Reducing Crime and Incarceration

I moved a private members' motion in the House today on reducing crime and incarceration rates. The motion and my speech are below.
Dr LEIGH (Fraser) (11:01): I move:

That this House:

(1) recognises that:

(a) the Australian incarceration rate has risen from 117 prisoners per 100,000 adults in 1991 to 172 prisoners per 100,000 adults in 2010;

(b) since the Indigenous Deaths in Custody Report was released in 1991, the Indigenous incarceration rate has risen from 1739 prisoners per 100,000 adults to 2303 prisoners per 100,000 adults; and

(c) an increasing number of Australian children have a parent behind bars; and

(2) encourages governments at all levels to pursue innovative policies to reduce crime and incarceration rates, including:

(a) investing in early intervention programs to deter young people from crime;

(b) where appropriate, considering alternatives to incarceration such as weekend detention, periodic detention, restorative justice and drug courts;

(c) employing smart policing strategies, such as using real-time crime statistics to identify and target crime hotspots;

(d) establishing in-prison education, training and rehabilitation programs aimed at reducing recidivism and improving family relationships for prisoners with children; and

(e) implementing randomised policy trials (akin to the 1999 NSW Drug Court randomised trial) to rigorously evaluate the impact of criminal justice interventions.

When the Indigenous Deaths in Custody Report was released in 1991, there was widespread shock at the level of Indigenous incarceration in Australia, at 1,739 prisoners per 100,000 Indigenous adults. Yet over the past 20 years the Indigenous incarceration rate has increased by about 30 per cent. Today, 2,303 out of every 100,000 Indigenous adults are behind bars. By their mid-20s, 40 per cent of Indigenous men have been formally charged by police with a crime.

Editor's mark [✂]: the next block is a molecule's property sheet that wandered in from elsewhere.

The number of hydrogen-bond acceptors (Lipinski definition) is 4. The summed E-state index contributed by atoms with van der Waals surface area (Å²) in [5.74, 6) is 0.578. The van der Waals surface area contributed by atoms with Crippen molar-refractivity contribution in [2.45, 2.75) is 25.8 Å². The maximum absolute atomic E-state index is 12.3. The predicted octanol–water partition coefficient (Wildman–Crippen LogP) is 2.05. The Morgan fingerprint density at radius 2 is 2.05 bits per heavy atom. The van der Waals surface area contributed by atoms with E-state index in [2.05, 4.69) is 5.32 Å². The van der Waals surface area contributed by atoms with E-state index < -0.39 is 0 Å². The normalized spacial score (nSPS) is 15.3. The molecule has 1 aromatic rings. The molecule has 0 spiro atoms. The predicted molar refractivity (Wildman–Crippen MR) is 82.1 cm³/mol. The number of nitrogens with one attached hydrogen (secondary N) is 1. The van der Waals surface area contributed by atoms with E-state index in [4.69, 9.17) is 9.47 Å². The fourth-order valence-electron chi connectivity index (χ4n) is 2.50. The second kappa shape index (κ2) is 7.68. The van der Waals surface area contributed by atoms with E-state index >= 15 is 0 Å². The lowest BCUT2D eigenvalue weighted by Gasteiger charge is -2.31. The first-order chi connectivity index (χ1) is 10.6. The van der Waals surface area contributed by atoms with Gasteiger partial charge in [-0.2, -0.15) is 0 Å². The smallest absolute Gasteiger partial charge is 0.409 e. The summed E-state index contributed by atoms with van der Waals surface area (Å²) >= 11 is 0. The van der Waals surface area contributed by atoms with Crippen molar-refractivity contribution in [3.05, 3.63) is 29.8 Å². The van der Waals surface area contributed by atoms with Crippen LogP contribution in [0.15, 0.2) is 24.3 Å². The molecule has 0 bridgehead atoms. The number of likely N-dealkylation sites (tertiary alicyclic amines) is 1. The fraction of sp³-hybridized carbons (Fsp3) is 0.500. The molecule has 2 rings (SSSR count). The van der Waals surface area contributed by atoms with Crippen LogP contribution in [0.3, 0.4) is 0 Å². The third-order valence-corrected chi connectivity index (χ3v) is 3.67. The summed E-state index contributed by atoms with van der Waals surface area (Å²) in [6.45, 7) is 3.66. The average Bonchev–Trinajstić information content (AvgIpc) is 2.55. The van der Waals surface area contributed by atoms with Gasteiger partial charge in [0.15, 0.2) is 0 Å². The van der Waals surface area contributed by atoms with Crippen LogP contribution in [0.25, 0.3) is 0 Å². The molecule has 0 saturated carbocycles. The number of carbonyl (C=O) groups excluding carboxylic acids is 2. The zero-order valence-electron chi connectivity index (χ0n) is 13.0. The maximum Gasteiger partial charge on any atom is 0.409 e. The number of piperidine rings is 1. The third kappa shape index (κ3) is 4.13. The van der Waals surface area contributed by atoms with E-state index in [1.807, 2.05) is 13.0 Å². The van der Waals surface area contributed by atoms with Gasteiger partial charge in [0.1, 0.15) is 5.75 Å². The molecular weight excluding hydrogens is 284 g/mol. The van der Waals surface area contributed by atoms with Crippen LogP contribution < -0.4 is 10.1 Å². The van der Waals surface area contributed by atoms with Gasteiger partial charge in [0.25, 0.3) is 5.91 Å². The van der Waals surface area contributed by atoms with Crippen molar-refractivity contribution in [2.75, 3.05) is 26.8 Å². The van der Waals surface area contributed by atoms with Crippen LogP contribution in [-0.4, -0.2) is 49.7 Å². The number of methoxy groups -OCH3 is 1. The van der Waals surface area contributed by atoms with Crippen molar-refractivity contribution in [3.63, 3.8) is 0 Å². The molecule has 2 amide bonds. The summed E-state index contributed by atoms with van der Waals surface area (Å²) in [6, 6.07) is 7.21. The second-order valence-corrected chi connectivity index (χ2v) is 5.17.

This reflects a general increase in incarceration in Australia, with the national imprisonment rate rising from 117 prisoners per 100,000 adults in 1991 to 172 prisoners per 100,000 adults now. For the most part, the growth in Australia's prison population has been driven not by a rise in crime but by law changes, such as tougher bail conditions and mandatory non-parole periods. These policies can sometimes cost society a lot without much changing the incentives for offenders. Increasing sentence lengths from 10 to 15 years may sound tough, but if you are dealing with someone who lives from day to day—or, in economic jargon, a person with a high discount rate—it could have no impact on crime rates. Indeed, Steven Durlauf and Daniel Nagin argue that the certainty of the punishment matters more than its size.

There are many admirable things about the United States, as President Obama reminded us in this chamber last week. But one concerning trend is increased incarceration. US jails currently hold over two million people, more than one per cent of the adult population. Among men aged 20-34 who did not complete high school, the US imprisonment rate is a jaw-dropping 12 percent for whites and 37 percent for blacks. And that is just the proportion behind bars on any given day. If you are an African-American man who does not finish high school, the odds are two in three that you will see the inside of a prison cell by the time you reach your mid-30s.

Another feature of persistently high incarceration rates is its intergenerational impact. In the US today, two per cent of white children and 11 per cent of African-American children have a parent behind bars. In the US, there are as many children with a jailed parent as there are prisoners. In Australia, the Australian Bureau of Statistics do not count the number of prisoners with children—although I think they should—but, if the US pattern holds up, that would mean that there are about 30,000 Australian children with a parent in jail today. We know that children with a parent in jail are more likely to commit crimes themselves. If you believe in family values, you should be committed to reducing Australian incarceration rates. I commend organisations such as SHINE for Kids for their work with children of prisoners.